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Isoflavone Supplements for Menopausal Women: A Systematic Review

Chen LR1,2Ko NY3Chen KH4,5.

Nutrients. 2019 Nov 4;11(11). pii: E2649. doi: 10.3390/nu11112649.

 

 

Abstract

Isoflavones have gained popularity as an alternative treatment for menopausal symptoms for people who cannot or are unwilling to take hormone replacement therapy. However, there is still no consensus on the effects of isoflavones despite over two decades of vigorous research. This systematic review aims to summarize the current literature on isoflavone supplements, focusing on the active ingredients daidzein, genistein, and S-equol, and provide a framework to guide future research. We performed a literature search in Ovid Medline using the search terms «isoflavone» and «menopause», which yielded 95 abstracts and 68 full-text articles. We found that isoflavones reduce hot flashes even accounting for placebo effect, attenuate lumbar spine bone mineral density (BMD) loss, show beneficial effects on systolic blood pressure during early menopause, and improve glycemic control in vitro. There are currently no conclusive benefits of isoflavones on urogenital symptoms and cognition. Due to the lack of standardized research protocols including isoflavone component and dosage, outcomes, and trial duration, it is difficult to reach a conclusion at this point in time. Despite these limitations, the evidence thus far favors the use of isoflavones due to their safety profile and benefit to overall health.

Conclusions

In the literature we reviewed, isoflavones reduce hot flashes even accounting for placebo e_ect, attenuate lumbar spine BMD loss, may show beneficial e_ects on systolic blood pressure during early menopause, and may improve glycemic control in vitro. On the other hand, the e_ect of isoflavones on GPER positive cells should be further explored. There are currently no conclusive benefits of isoflavones on urogenital symptoms and cognition.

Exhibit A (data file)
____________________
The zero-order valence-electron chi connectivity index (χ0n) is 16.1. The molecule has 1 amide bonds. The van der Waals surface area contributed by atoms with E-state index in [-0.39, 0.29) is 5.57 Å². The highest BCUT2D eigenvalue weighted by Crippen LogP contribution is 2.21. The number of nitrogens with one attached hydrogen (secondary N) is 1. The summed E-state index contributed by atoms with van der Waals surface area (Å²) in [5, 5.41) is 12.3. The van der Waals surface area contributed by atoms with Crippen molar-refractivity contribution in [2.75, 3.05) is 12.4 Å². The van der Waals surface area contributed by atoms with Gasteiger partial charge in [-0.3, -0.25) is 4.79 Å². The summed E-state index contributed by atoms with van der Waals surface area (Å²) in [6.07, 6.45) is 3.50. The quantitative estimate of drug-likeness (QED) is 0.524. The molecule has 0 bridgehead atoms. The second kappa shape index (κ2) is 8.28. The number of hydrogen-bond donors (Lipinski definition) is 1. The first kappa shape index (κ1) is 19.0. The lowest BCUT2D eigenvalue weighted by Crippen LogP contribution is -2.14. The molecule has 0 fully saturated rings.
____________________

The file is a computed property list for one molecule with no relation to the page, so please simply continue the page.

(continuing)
Although isoflavones will never be as e_ective as hormone therapy in relieving menopausal symptoms, a survey found that 70% of women would be “satisfied with a nonhormonal intervention that provided at least a 50% reduction in hot flashes” . The safety profile of isoflavones combined with their benefit to overall health makes them a compelling treatment option for postmenopausal women unwilling or unable to take hormone replacement therapy.

In order to minimize study heterogeneity in future research, we urge standardization of the many variables involved in isoflavone trials, such as the time to menopause that may have crucial e_ect on the isoflavone response. Isoflavone aglycone content should be consistent across trials for better communication, prediction of therapeutic activity, and ensure reproducibility. In addition, outcome measures and study duration should be standardized, along with the metabolic profiles of participants. Finally, bigger sample sizes are needed to increase the validity and generalizability of results.